What is a reflexive pronoun?
A reflexive pronoun refers to myself, yourself, himself, ourselves, themselves etc.
Reflexive pronouns, such as ‘myself’ and ‘yourself’, are used with reflexive verbs when the subject is performing an action to itself.
What are the reflexive pronouns in Spanish?
Below you will see the short list of Spanish reflexive pronouns:
How to conjugate Spanish reflexive verbs using reflexive pronouns
So, now we know what a reflexive verb is and what the corresponding pronouns are, let’s take a look at how to conjugate reflexive verbs.
|Subject||Reflexive Pronoun||Verb (conjugated)||Translation|
|yo||me||llamo||I am called|
|él / ella / usted||se||sienta||he/she/you sit/s down|
|nosotros / nosotras||nos||despertamos||we wake up|
|vosotros / vosotras||os||graduáis||you (pl) graduate|
|ellos / ellas / ustedes||se||acostumbran||they/you (pl) get used to|
This may seem tricky if you have previously learned Portuguese, but it is important to remember that in Spanish the pronoun must always come before the verb, once it is conjugated.
In order to remember this rule, think about these verbs as reflecting or turning back (to the start of the verb).
In the table above, you’ll see this put into practice. Let’s look now at some further examples of Spanish reflexive verbs when conjugated.
I am going out after eating.
She is called Claudia.
Reflexive verbs in the imperative form
When the verb is in the imperative form (an order, request or command), then the reflexive pronoun stays at the end of the conjugated form of the verb:
Bañate antes de que nos vayamos.
Take a bath before we go.
If a sentence already has a conjugated verb, you can either put it before the main conjugated verb verb OR attach it to the end of the reflexive verb:
Claudia va a dormirse pronto mañana por la noche.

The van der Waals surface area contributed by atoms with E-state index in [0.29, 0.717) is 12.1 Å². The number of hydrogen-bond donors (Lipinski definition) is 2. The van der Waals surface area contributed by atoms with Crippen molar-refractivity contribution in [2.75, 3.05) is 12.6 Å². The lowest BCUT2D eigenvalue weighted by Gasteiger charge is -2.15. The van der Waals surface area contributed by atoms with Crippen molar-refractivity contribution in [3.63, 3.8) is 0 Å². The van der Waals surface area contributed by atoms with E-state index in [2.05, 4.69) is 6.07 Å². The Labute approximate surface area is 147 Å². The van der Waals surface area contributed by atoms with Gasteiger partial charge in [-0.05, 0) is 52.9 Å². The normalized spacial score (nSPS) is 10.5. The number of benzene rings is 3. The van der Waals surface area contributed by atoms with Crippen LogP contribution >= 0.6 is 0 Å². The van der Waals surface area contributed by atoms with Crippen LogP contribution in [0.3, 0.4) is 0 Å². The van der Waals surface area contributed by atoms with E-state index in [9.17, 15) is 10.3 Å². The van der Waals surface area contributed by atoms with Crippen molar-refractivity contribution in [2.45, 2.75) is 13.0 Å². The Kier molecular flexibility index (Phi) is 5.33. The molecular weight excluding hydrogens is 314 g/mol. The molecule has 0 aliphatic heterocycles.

Ramona se va a dormir pronto esta noche.
Ramona is going to sleep early tomorrow night.
In this example, the infinitive ir (to go) is conjugated as va a (is going to).
The 30 most common reflexive verbs in Spanish
Ok, so we’ve cheated a little here. Having looked online, we found several articles providing extensive lists of reflexive verbs in Spanish.
So, we’ve compiled them and put them into separate tables, splitting them into AR, ER and IR verbs.
What you’ll see in these tables below is a list of Spanish reflexive verbs in their infinitive form.
As an exercise to improve your Spanish, try to conjugate them in your head, or on paper, using the reflexive pronouns we covered earlier.
|AR Verb||ER Verb||IR Verb|
What is a reflexive verb in a sentence?
Below are some examples of reflexive verbs in a sentence. As will other verbs you will come across, you will see the conjugated form in the sentence, with the infinitive version (main verb) in parenthesis.
Ella se ducha todos los días (ducharse)
Ellos se van después de comer (irse)
Tú te afeitas tres veces por semana (afeitarse)
Nos lavamos muy a menudo (lavarse)
Ambos se quedan dormidos (quedarse)
No se da cuenta de…(darse cuenta de)
Ella se lava demasiado (lavarse)
Ellos se lavan muy poco (lavarse)
La mujer se cansa de … (cansarse de)
El chico se fija en … (fijarse en)
Nos enamoramos de la ciudad hace mucho tiempo (enamorarse de)
Nosotros nos afeitamos (afeitarse)
Top 5 verbs in Spanish to learn (in their reflexive form)
So, what are some of the most important Spanish verbs to learn in their reflexive form?
Well, we have listed a few examples below. Try to learn these with the corresponding reflexive pronoun before you leave this page!
Llamarse – to be called (to call oneself)
In this case, just think about the reply required to the question we all know – “¿Cómo te llamas?”
The reflexive verb llamarse is probably the most common verb you’ll come across in early stage Spanish.
Afeitarse – (to shave)
Quedarse dormido – (to fall asleep)
Levantarse – (to get up)
Lavarse los dientes / las manos – (to brush one’s teeth / hands)
me lavo los dientes / las manos